Asking for a major gift is best done in person.

Yes, Major Gifts Officers Should Understand Planned Giving!


There’s a debate in philanthropy that’s almost as old as the hills:

Should major gifts officers understand the basics of planned giving?

I’m going to set the record straight once and for all with a simple, straightforward answer: Yes, they should.

If you agree, fantastic! You needn’t read any further — you understand what’s at stake, and know your time will be better spent stewarding donors. Go make a few phone calls, or write a thank-you note to a donor.

But if you disagree, you’d better read on. This explanation will help both you and your nonprofit.

‘It’s Not My Job’

Probably the most common excuse we hear is, “I’m a major gifts officer— planned giving isn’t my job.”

So, let’s examine what the statement “not my job” really means in this context.

At a lunch meeting with a longtime annual donor, you learn they’re making plans to retire and sell their successful business. They’re not interested in making a major gift. They want to ensure their heirs are well taken care of and get their estate in order so they can enjoy retirement worry-free; if there’s anything left over, perhaps they’ll make a gift.

But, because you don’t understand a thing about planned giving, you don’t response by saying, “We can help you make a gift that costs you nothing now and will pay you and your heirs income for life!” Because you’re focused only on major gifts, you say “good luck” instead; thank them for their annual gifts; finish lunch; and move on to the next prospect without a second thought.

Meanwhile, your annual donor gets a lunch request from another nonprofit they support. At this meeting, the savvy gifts officer explains how an annuity could help the prospect meet their long-term retirement goals, create a legacy, and help support the nonprofit. The prospect sees the light and makes a $1.5 million planned gift to XYZ organization.

Later, when your boss hears about that transformational gift to the other nonprofit, and says “Hey, wasn’t Mr. Smith one of our longtime annual donors? What happened at your meeting with him?” you can explain that it’s not your job to sell planned gifts … even if they ultimately help keep the lights on at the organization that employs you.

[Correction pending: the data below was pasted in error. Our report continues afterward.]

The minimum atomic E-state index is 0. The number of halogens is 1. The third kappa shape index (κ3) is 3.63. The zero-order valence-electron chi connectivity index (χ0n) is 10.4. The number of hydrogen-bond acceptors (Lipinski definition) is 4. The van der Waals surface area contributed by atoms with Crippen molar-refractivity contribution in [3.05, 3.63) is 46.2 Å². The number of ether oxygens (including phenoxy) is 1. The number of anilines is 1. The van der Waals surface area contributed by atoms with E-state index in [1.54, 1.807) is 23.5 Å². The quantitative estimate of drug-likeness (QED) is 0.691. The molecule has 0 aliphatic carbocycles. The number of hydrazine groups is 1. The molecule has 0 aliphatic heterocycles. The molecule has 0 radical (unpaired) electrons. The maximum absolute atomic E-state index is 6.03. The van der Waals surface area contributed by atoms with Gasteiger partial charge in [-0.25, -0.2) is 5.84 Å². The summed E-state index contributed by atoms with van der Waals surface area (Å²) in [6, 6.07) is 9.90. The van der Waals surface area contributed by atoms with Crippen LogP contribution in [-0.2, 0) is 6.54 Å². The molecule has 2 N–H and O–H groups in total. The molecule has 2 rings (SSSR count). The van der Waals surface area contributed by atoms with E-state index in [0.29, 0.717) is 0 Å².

“It’s Too Complicated”

The other excuse we frequently hear is that planned giving is “too complicated” and that legacy gifts “take too long to realize.” Major gifts officers are, after all, concerned with the here and now; not the future massive influx of cash. They don’t want to wait 10 years for a bequest — even if it’s for a game-changing $800,000.

But the fact of the matter is, even planned giving officers don’t need to know everything about planned gifts! An understanding of the basics is enough to start a conversation and gather information to create a proposal.

Most donors will want to consult with their financial advisor to make the gift anyway — and they can work out the fine print and all the details. In this role, the gifts officer is simply taking notes, making general suggestions and setting the gears in motion.

And if that’s too complicated, how do you expect to successfully set up a major gift?

“Those Aren’t My Donors”

Just like the “That’s not my job” excuse, this is a cop-out — and if you read between the lines, what it really means is, “I’m not committed to the success of my organization” and “I don’t care about our donors.”

If you work for a nonprofit, ANY donor is your donor — period. Donations keep the lights on, help achieve the mission, and ultimately pay for a nonprofit’s employees. It doesn’t matter if you work in annual gifts, planned gifts, or major gifts: If you don’t know enough to get a prospective donor on the right path, you’re failing your organization AND the donor.

The prospective donor just wants to help. And they expect the people working at their favorite organization to facilitate that help.

Yet too often, ego gets in the way. While gifts officers squabble over who gets credit, or who does what job, the donor gets stuck in the middle. Instead of exploring ways to help your organization and build their legacy, they’re forced to watch as so-called professionals squabble like vultures over a carcass. If that’s not a turn-off from your organization, I don’t know what is.

It’s everyone’s job at your organization to support the donors, from the janitor to the CEO.

Most Planned Gifts Are Major Gifts …

… and all major gifts are planned.

That’s right. Planned and major gifts are in the same silo.

While we call planned giving “philanthropy for the rest of us,” the simple fact is that most planned gifts work out to be major gifts. That’s because donors are giving things that grow over time and don’t affect their day-to-day cash flow, like investment assets, retirement plans, life insurance, real estate and more.

A prospect who’s interested in making a planned gift of their vacation home on the Outer Banks is, by definition, giving a major gift. And if a prospect wants to make an immediate gift of $500,000, along with a deferred gift of a million dollars, that’s going to take some planning — thereby making it a planned gift.

The Bottom Line

Given the amount of overlap needed to secure planned and major gifts, having even a basic understanding of planned giving is a no-brainer. And it can only help your career (and your organization).

Set aside your ego, your fear, your excuses … get rid of whatever it is that’s holding you back from gaining a basic understanding of planned giving, and dive in with both feet.

You’ll be helping your organization reach greater heights. You’ll be helping your donors realize their dreams. And you’ll be putting yourself on the fast track to success.

The post Yes, Major Gifts Officers Should Understand Planned Giving! appeared first on Major Gifts.

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